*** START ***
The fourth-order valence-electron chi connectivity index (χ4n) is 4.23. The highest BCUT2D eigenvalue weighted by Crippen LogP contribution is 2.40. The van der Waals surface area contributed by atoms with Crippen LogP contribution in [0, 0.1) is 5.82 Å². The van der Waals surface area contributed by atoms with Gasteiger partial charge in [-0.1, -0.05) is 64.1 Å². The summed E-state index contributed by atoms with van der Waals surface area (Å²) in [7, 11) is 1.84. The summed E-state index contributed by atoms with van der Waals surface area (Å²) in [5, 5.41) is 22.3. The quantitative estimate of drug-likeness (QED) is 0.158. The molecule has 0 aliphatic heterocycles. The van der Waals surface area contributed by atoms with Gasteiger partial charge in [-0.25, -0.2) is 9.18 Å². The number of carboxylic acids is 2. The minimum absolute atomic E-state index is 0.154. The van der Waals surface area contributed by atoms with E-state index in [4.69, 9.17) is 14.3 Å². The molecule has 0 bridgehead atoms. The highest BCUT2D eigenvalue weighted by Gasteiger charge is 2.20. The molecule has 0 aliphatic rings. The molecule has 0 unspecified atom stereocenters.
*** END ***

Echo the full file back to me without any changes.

The fourth-order valence-electron chi connectivity index (χ4n) is 4.23. The highest BCUT2D eigenvalue weighted by Crippen LogP contribution is 2.40. The van der Waals surface area contributed by atoms with Crippen LogP contribution in [0, 0.1) is 5.82 Å². The van der Waals surface area contributed by atoms with Gasteiger partial charge in [-0.1, -0.05) is 64.1 Å². The summed E-state index contributed by atoms with van der Waals surface area (Å²) in [7, 11) is 1.84. The summed E-state index contributed by atoms with van der Waals surface area (Å²) in [5, 5.41) is 22.3. The quantitative estimate of drug-likeness (QED) is 0.158. The molecule has 0 aliphatic heterocycles. The van der Waals surface area contributed by atoms with Gasteiger partial charge in [-0.25, -0.2) is 9.18 Å². The number of carboxylic acids is 2. The minimum absolute atomic E-state index is 0.154. The van der Waals surface area contributed by atoms with E-state index in [4.69, 9.17) is 14.3 Å². The molecule has 0 bridgehead atoms. The highest BCUT2D eigenvalue weighted by Gasteiger charge is 2.20. The molecule has 0 aliphatic rings. The molecule has 0 unspecified atom stereocenters.